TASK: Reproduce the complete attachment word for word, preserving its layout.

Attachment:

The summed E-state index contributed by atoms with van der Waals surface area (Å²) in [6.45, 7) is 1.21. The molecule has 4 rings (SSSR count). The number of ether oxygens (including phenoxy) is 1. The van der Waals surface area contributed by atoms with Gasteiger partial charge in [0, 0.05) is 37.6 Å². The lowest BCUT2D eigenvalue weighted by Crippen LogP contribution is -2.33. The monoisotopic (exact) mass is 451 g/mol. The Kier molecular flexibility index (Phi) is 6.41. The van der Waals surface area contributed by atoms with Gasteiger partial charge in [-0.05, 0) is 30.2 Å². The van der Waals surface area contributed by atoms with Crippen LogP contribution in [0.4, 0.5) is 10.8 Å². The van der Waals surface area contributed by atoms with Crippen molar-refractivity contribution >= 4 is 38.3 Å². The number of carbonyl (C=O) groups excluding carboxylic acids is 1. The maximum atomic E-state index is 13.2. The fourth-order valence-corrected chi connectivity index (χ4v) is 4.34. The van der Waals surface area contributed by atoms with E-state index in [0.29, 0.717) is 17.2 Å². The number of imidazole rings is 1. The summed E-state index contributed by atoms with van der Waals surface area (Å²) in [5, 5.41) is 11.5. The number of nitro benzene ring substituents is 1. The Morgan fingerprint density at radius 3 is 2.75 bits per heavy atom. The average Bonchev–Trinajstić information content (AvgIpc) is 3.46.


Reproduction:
The summed E-state index contributed by atoms with van der Waals surface area (Å²) in [6.45, 7) is 1.21. The molecule has 4 rings (SSSR count). The number of ether oxygens (including phenoxy) is 1. The van der Waals surface area contributed by atoms with Gasteiger partial charge in [0, 0.05) is 37.6 Å². The lowest BCUT2D eigenvalue weighted by Crippen LogP contribution is -2.33. The monoisotopic (exact) mass is 451 g/mol. The Kier molecular flexibility index (Phi) is 6.41. The van der Waals surface area contributed by atoms with Gasteiger partial charge in [-0.05, 0) is 30.2 Å². The van der Waals surface area contributed by atoms with Crippen LogP contribution in [0.4, 0.5) is 10.8 Å². The van der Waals surface area contributed by atoms with Crippen molar-refractivity contribution >= 4 is 38.3 Å². The number of carbonyl (C=O) groups excluding carboxylic acids is 1. The maximum atomic E-state index is 13.2. The fourth-order valence-corrected chi connectivity index (χ4v) is 4.34. The van der Waals surface area contributed by atoms with E-state index in [0.29, 0.717) is 17.2 Å². The number of imidazole rings is 1. The summed E-state index contributed by atoms with van der Waals surface area (Å²) in [5, 5.41) is 11.5. The number of nitro benzene ring substituents is 1. The Morgan fingerprint density at radius 3 is 2.75 bits per heavy atom. The average Bonchev–Trinajstić information content (AvgIpc) is 3.46.